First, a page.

“Hello, this is customer service. I’m calling to find out why you cancelled your contract.”
“Because my older relative never used the mobile phone. After seven years, I decided it’s time to cancel.”
“But you can’t say that? That’s not one of the reasons on the form.”
In other words, Sorry Mr. Customer, yours is an unacceptable answer. You’ll need to do a little work and give me a more suitable response that fits the survey form I’m using to learn more about how to serve my customers.
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Just how much more work must the customer do for the seller?
I found a wonderful product that comes out of South Africa. I bought it years ago after emailing with the very helpful customer service person in Cape Town. Then I paid a fortune to have it shipped to me, but I saw it as an unforgettable birthday treat to myself. So I was delighted to learn the firm now has an American office where I can buy on line.
Alas, I shouldn’t have gotten my hopes up.
I tried to place an order twice from the U.S. office in Connecticut. But when I got to the point on the form about shipping, it told me that there is no shipping between Connecticut and my town.
Mind you, Boise is isolated, but goodness. I’ve been a catalog shopper since I grew up in remote sites where big excitement was getting the new Sears catalog. Even in Boise, packages find their way to me. I wrote the customer service office asking for help and they kindly sent an auto response on how to reset my password.
I wrote again, explained again that I wanted to place an order and had my credit card in hand. I never heard back. The firm lost a sale and probably will never know it. But what really bothers me is feeling I’m doing the work for the company.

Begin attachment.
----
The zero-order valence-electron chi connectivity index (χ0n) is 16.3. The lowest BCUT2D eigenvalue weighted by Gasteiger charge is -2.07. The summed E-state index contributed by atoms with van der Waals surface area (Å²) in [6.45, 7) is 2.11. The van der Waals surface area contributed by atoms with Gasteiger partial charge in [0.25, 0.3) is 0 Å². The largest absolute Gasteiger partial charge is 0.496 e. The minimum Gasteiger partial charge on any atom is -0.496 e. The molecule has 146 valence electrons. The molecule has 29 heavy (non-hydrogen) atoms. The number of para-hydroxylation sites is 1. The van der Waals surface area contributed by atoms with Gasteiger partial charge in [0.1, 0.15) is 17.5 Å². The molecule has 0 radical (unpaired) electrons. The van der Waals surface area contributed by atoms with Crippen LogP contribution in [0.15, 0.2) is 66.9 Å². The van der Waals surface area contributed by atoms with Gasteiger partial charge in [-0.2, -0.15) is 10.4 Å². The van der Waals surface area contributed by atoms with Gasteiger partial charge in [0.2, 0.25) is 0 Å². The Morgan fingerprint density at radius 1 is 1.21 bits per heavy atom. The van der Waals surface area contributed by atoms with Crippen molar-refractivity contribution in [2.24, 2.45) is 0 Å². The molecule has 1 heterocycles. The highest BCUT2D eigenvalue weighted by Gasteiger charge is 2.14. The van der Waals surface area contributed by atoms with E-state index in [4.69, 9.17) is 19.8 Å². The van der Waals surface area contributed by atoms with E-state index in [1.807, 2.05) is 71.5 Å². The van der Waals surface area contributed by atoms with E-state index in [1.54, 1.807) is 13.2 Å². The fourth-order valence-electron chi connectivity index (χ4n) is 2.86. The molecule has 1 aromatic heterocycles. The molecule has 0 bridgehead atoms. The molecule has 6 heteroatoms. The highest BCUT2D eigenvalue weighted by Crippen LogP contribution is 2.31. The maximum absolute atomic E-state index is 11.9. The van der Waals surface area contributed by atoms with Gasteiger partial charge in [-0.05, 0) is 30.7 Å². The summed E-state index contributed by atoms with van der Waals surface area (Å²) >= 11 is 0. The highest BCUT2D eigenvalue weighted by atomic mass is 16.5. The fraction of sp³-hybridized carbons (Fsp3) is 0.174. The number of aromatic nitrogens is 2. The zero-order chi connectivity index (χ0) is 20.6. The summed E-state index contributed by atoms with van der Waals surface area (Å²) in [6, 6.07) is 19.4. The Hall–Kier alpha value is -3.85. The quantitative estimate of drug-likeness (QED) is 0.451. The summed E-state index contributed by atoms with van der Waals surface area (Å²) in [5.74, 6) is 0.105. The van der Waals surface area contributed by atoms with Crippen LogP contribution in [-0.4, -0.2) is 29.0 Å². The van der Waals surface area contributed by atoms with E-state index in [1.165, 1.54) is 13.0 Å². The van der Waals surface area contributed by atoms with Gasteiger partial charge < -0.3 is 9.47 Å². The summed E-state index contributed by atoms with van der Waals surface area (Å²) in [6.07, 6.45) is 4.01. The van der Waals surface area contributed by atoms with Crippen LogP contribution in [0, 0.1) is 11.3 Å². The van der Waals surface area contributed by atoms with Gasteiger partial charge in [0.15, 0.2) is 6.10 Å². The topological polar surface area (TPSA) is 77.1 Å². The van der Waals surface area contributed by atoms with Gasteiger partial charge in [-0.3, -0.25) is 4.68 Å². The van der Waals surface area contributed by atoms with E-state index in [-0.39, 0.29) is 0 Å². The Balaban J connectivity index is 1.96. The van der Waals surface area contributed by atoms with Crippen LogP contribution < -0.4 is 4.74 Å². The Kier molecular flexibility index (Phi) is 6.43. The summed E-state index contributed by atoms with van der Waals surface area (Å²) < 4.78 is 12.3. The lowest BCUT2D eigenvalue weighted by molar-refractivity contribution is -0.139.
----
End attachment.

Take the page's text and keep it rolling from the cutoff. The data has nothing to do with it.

The notion of “letting the customer do the work” has taken hold with a vengeance, from bussing our dishes at fast food restaurants to banking on line to making airline and hotel reservations. We check ourselves into the airport, and someday we may tag our luggage, put it onto the conveyor belt, and eventually unload it. We sit on hold for an hour, which takes our time, but not that of the seller because he’ll come on line when he’s ready, not when we are.
It’s done in the spirit of making life more convenient for customers, but sometimes, it wears me out. Sometimes, I just seek out places where I don’t have to do the work, where I feel taken care of. A luxury indeed.
Then again, I do like happy endings.
I wrote South Africa (which is eight hours ahead of my time zone) and got a response within minutes. It was 10 pm Cape Town time. Someone somewhere is doing the work for the customer. And maybe I’ll get my product after all.